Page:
Soap Vs. Normal Saline Irrigation Of Fracture Wounds
Cleaning wounds before surgery with soap and water is actually less effective than using saline water, report researchers.
The findings could lead to significant cost savings, particularly in developing countries where open fractures are particularly common.
As part of the study, 2,400 people with open arm or leg fractures had their wounds cleaned with either soap and water or a saline water solution, and one of three different levels of water pressure. Patients were monitored to see who would need to have an additional operation within 12 months because of infection or problems with wound healing.
The researchers found that very low water pressure was an acceptable, low-cost alternative for washing out open fractures, and that the reoperation rate was higher in the group that used soap.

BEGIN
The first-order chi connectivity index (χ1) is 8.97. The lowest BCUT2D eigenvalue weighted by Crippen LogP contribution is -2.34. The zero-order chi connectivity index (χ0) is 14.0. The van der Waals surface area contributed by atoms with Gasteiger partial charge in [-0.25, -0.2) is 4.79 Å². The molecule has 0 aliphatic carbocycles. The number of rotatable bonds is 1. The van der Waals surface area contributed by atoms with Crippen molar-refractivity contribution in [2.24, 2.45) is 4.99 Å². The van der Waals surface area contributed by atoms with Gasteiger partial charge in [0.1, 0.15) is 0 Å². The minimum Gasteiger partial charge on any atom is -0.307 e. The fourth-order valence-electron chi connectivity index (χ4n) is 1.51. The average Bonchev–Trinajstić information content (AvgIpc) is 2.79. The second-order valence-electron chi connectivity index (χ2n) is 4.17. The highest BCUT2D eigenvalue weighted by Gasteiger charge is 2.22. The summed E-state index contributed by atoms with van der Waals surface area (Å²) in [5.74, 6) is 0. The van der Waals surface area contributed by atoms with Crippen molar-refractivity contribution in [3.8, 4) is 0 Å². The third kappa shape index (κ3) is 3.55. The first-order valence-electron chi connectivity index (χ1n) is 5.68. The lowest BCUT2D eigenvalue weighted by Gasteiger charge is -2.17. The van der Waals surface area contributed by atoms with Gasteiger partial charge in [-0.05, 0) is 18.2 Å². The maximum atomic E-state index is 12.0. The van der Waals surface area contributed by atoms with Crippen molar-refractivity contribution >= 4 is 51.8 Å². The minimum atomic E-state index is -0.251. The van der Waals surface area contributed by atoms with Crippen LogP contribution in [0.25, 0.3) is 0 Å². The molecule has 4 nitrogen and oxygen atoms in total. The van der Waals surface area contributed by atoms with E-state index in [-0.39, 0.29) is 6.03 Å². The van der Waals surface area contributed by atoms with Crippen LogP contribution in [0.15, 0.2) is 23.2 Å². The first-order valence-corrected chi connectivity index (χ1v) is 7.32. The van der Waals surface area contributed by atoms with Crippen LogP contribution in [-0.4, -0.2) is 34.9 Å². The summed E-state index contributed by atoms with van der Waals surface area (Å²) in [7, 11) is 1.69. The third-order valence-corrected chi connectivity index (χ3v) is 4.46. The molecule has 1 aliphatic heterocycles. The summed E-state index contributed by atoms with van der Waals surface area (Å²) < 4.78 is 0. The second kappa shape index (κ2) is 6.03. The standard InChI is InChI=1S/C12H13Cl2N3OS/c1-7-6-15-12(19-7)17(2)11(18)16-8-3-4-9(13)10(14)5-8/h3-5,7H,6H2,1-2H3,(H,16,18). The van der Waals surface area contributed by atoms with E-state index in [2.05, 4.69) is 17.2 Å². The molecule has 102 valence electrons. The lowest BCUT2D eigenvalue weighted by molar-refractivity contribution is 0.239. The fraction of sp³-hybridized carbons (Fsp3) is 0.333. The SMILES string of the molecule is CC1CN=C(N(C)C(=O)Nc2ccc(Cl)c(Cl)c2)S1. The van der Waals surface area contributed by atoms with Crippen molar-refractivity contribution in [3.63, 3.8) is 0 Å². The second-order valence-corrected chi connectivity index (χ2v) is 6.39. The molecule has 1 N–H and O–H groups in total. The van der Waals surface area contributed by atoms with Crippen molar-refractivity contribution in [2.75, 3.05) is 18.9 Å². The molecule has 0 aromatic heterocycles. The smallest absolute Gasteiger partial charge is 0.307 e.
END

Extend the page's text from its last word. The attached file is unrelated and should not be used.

“These findings may have important implications for the care of patients with open fractures worldwide since developing countries deal with a disproportionate number of cases.
Most of the time we were using soap and water with a high pressure delivery system to clean the wound, but now we don’t, and that makes the best practice much cheaper.”
The study involved patients across 41 sites in the United States, Canada, Australia, Norway, and India. The majority of patients were men in their 40s with a lower extremity fracture, and the most common reason for the injury was a motor vehicle accident.
The researchers add that their findings may be particularly relevant for low- and middle-income countries where 90 percent of road traffic fatalities, and probably a similar proportion of open fractures, occur, according to the World Health Organization.